5 Steps to Writing a Stellar Query

It's the first step, the first impression. It will get you off that "slush" pile and into the editor's lap...well, figuratively anyway. So how do you write that stellar query letter so your work can be recognized?

Step 1: Study your market. Know what the publisher will and won't publish and don't waste either of your time.

Step 2: Find the right editor. A name will always get attention vs. "Dear Editor."

Step 3: Start strong. Your lead will keep them reading. Use your top fact or main hook and SELL IT!

Step 4: Keep it brief. A one-page query is appropriate for anything you're sending out, whether it's an article or a novel. Any longer and they'll start snoozing.

Step 5: Proofread. Misspellings will mark you as an amateur. If you want to be a professional, write like one.


Top Ten Christmas Books

There's nothing better than sitting around the fire with your children reading a Christmas classic. Here are the top ten for me:

A Christmas Carol by Charles Dickens
The Polar Express by Chris VanAllsburg
The Life and Adventures of Santa Claus by L Frank Baum
Rudolph the Red-Nosed Reindeer by Barbara Hazen
The Night Before Christmas by Clement Clarke Moore
How the Grinch Stole Christmas by Dr. Seuss
The Nutcracker by E T A Hoffmann
The Little Matchgirl by Jon Erickson
A Wish to be a Christmas Tree by Colleen Monroe
Frosty the Snowman by Jack Rollins

So Merry Christmas and Enjoy!!


Writing Your Synopsis

You think you've got a bite for your novel! The only problem is...the dreaded one-page synopsis. How can you possibly explain your masterpiece in just one page, and in a way that will have them interested in tackling the 400-page effort itself! Well, here's a few tips to get you started and hopefully get them hooked:

1) Don't confuse 'outline' with 'synopsis,' this isn't a scene-by-scene rendition of your book. Go back to your original outline and pick out the main points.
2) Keep your synopsis in present tense.
3) It's OK to single space and make sure you include the title, genre, word count, and YOUR NAME and contact information in the upper left-hand corner.
4) Continue the same writing style as your book in your synopsis: dark and brooding? light and humorous?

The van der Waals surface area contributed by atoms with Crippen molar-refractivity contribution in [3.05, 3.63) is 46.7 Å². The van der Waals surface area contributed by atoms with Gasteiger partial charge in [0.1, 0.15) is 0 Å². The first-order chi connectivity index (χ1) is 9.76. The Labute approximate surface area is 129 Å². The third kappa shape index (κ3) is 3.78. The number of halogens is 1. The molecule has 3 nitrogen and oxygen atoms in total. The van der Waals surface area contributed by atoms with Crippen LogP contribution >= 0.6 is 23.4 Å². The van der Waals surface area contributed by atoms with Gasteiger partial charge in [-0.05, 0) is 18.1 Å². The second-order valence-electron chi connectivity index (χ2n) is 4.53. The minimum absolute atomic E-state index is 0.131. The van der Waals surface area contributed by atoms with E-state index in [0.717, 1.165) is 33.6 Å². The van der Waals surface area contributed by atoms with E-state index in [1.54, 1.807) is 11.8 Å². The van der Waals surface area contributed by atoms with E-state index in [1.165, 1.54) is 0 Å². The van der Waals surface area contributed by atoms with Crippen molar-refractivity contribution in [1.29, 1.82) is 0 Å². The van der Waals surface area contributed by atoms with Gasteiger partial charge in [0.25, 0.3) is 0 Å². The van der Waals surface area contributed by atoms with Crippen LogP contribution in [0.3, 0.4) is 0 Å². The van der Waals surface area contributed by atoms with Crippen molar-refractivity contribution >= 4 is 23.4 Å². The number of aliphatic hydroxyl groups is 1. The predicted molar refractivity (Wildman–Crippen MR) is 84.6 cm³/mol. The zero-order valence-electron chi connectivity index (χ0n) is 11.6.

5) Don't include dialogue unless it's absolutely necessary.
6) Keep it simple, yet professional. You don't need to print in color or add clip art, have it bound or illustrated. Let your story speak for itself.


My Favorite Quotes on Writing

Elie Wiesel: Write only if you cannot live without writing. Write only what you alone can write.

Henry David Thoreau: Write while the heat is in you. The writer who postpones the recording of his thoughts uses an iron which has cooled to burn a hole with.

Sholem Asch: Writing comes more easily if you have something to say.

Jules Renard: Writing is an occupation in which you have to keep proving your talent to those who have none.

Jack London: You can't wait for inspiration. You have to go after it with a club.

F. Scott Fitzgerald: You don't write because you want to say something. You write because you've got something to say.

William Shakespeare: If I chance to talk a little wild, forgive me.


The Courage to Write

Often the first thing that writers struggle with is the first thing that's necessary TO write: having courage. The stereotypical image of a writer sitting isolated in a room for days at a time didn't just materialize out of nowhere. Writers do tend to be a little more introspective and timid when it comes to one-on-one contact. They want to release their feelings and inhibitions on the page, instead of in public. But a writer can't grow if he's isolated and his craft won't benefit from self-imposed solitary confinement. The world is your canvas and to create vibrant characters and rich settings, you'll have to get out there! Here's a few other ideas to mull around if this is your nemesis: